He instead explodes within his mind, pretending that the affair is of his full knowledge. He wonders just what Mick and Stevie have between them . . . is it love (as Mick claims it was but Stevie does not confirm), or, as in most affairs, lust. If it is love, Lindsey knows that he has lost Stevie forever, for even if the affair ends, Stevie shows capacity for loving others true besides Lindsey, meaning that she can go on in her life. If it is lust, than hope remains . . .
Lindsey curiously begins to do some role-playing. He imagines Stevie evading Mick's claims of love, telling him that she only wants to be wanted, lusted after, companionship over commitment. Lindsey, in a way, may be miMicking his own relationship with Carol Ann, one he sees of lust that she sees of love, and hoping Stevie and Mick are the same way.
But even in Lindsey's greatest wishes, his uncertainty and pessimism appear with a vengeance. The last phrase is never finished, left open for Lindsey (and the listener, for that matter) to wonder: don't tell her WHAT????? One would expect that Stevie would be repeating her previous statement about not wanting to be loved, but she stops. Has even in Lindsey's dream of the "best possible" situation, Stevie has a change of heart and begins to love Mick?
The thought shall remain permanently unfinished. Stevie and Mick's affair was brief. In his 1990 book, Mick revealed the affair, and in the 1992 Disney special, stated that they were "very much in love." Lindsey and Stevie have never gotten back together; his pessimism may have very well been justified.
In the history of music has no one phrase best summed up the yearnings and motives of a man and a woman than this one. Not even the Paradise of the Garden of Eden could prevent Adam and Eve from satisfying temptation. The human is indeed a savage beast, motivated by desire more so than logic. Logic would dictate that a man and woman would remain loyal to each other in order to produce a happier and more stable commitment. But desire thwarts logic and loyalty, and the person becomes dominated by a different part of the body than his or her brain.
Lindsey also gives the most optimistic appraisal of Stevie and Mick's relationship, that of a simple consummation of lust, and a real savage-like one at that. He wanted their affair to have been nothing beyond that status, not the "love" Mick claims it was.
It should be noted that after the Tusk tour, Lindsey no longer said this statement during a performance of "Tusk." The absolute truth of the affair may have, through some means, been revealed or recognized by Lindsey, and he could no longer be optimistic.
It has been well-documented that Mick believes the word "Tusk" is analogous to the male sexual organ. That imagery is indeed consistent with the overall theme of the song and makes an appropriate title (it especially goes along with the "Real savage-like" cry mid-song). But if "Tusk" was indeed symbolic of a penis, than why make it necessary to cry it, and, for that matter, keep repeating it?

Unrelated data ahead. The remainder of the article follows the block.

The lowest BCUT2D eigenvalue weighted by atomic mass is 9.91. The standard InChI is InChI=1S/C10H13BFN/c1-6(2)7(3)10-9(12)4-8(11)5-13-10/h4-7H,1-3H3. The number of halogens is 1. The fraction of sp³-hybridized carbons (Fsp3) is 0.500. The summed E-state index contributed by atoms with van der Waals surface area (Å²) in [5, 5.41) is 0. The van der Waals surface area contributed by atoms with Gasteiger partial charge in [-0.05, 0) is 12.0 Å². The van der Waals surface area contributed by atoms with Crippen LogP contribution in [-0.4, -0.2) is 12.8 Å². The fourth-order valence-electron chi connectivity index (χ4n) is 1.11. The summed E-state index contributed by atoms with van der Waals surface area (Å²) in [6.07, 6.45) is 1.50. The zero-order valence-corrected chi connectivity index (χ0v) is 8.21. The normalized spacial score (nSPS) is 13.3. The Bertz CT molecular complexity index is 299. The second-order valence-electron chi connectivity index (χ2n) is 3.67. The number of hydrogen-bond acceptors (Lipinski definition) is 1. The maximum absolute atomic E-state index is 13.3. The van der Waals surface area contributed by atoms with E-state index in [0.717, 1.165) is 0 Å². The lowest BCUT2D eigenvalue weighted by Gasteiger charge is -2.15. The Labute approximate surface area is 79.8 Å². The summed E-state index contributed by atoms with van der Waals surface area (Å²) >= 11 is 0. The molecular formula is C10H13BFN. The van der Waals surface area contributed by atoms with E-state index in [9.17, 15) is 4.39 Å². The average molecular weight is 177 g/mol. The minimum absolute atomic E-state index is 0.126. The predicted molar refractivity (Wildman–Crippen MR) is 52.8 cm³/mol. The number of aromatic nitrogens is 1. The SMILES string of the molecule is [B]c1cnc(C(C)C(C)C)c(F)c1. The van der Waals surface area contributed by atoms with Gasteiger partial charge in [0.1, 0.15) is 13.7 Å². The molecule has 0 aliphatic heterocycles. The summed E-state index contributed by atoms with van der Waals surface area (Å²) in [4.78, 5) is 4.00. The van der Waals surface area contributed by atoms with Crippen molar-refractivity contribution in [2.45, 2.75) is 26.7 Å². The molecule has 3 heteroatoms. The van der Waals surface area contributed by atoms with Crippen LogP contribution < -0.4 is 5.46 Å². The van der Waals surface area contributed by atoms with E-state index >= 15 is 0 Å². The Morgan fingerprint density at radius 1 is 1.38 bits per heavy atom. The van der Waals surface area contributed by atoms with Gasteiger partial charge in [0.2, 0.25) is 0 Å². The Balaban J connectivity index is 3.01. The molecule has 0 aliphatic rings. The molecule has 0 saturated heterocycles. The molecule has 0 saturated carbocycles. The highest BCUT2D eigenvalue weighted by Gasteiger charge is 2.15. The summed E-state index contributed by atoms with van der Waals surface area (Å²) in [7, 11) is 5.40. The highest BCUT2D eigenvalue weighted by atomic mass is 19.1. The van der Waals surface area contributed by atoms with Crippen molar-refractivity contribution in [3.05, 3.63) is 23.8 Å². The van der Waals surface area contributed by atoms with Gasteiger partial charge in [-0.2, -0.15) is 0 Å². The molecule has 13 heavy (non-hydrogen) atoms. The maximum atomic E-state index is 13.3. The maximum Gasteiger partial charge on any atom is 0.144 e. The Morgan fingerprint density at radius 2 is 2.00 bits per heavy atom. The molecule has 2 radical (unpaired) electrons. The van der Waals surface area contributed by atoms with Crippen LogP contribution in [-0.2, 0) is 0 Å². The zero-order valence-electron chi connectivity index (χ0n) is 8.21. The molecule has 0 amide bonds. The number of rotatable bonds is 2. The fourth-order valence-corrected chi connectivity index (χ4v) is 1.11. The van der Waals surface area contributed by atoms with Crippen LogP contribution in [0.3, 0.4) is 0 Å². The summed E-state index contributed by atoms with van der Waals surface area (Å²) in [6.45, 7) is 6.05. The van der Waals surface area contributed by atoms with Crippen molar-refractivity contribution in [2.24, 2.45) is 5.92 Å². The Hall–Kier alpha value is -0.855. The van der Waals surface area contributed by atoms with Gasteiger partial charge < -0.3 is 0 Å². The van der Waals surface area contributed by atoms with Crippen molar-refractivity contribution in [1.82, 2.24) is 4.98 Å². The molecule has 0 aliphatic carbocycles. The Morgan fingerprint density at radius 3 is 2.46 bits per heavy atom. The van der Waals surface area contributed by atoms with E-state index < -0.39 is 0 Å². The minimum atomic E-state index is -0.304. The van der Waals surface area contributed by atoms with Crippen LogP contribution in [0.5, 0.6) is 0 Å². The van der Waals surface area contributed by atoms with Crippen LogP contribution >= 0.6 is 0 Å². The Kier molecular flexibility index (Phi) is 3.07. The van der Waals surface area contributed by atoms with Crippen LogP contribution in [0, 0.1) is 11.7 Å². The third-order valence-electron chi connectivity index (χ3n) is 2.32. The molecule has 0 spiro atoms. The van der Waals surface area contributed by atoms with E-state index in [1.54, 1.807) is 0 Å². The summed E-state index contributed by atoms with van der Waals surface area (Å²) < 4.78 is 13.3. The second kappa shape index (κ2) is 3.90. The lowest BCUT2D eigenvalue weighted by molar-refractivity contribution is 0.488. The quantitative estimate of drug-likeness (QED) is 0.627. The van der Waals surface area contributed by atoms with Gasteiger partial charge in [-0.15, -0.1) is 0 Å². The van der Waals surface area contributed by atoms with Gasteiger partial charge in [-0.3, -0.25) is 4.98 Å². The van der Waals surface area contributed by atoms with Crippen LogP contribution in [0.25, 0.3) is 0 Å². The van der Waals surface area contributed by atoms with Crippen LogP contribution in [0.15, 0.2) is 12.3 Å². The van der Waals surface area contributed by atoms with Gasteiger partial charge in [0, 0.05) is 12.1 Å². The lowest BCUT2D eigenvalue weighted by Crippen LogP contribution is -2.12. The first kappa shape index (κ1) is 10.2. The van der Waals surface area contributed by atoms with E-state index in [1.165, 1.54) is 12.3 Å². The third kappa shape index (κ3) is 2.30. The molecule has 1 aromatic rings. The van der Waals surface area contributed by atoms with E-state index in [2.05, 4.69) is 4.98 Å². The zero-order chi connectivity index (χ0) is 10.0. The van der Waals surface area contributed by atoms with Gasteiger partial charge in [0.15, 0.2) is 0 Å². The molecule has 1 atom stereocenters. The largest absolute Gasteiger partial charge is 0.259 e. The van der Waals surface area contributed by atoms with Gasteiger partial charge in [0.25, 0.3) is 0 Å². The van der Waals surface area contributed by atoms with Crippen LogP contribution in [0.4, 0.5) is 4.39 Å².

Tusk goes beyond a restatement of the male genitalia. Lindsey, unable to straightforwardly expose Stevie and Mick for what they are, accuses them ambiguously with one word instead, a word symbolic of the lust and desire and deceptiveness of their affair. He has found a way of saying, "I know what you two are doing, I know where Mick goes at night, I know who's on the phone, I know who's on his throne!!!!!!"
Beyond even that complex meaning of Tusk, though, is another part of Lindsey the word represents: his integrity. His heart was ripped from him when Stevie left. By having an affair with someone so close, so near, he feels he is being mocked, embarrassed. You left me, now you gloat by having an affair right under my nose.
His love had been exposed to the world through the Rumours album and to the prying eyes of millions of fans. Instead of the closure he so richly deserves (and would not get until after the making of Tango of the Night, when he left the band), he sees his love with another, and it is with a person he cannot avoid seeing every day, wondering if he could walk over to him and smell something familiar, the knowledge of a woman only one close to her could know and identify. The anguish he experiences does not go away, and keeps building day after day, even long after the affair is over. The inner conflict grows to inner madness, knowing everything but not bringing himself to be sure, to ask one question. So, it expands, lengthens, widens in girth like the suspicions we all have of our lovers, our spouses, our mates. Why are you home late? Why didn't you call? Where were you? What were you doing? WHO WERE YOU WITH??????
And then, without warning, the bubble bursts, the fury rises, and the anger and frustration comes out in one word, a cry to stop the rumours, the lies, the deception, the lust, the desire, a cry for one's own soul to survive the torture . .
(The interpretations to these lyrics were compiled through discussions on the message boards of the Penguin, The Ledge. It is entirely possible that the artists had something completely different in mind.)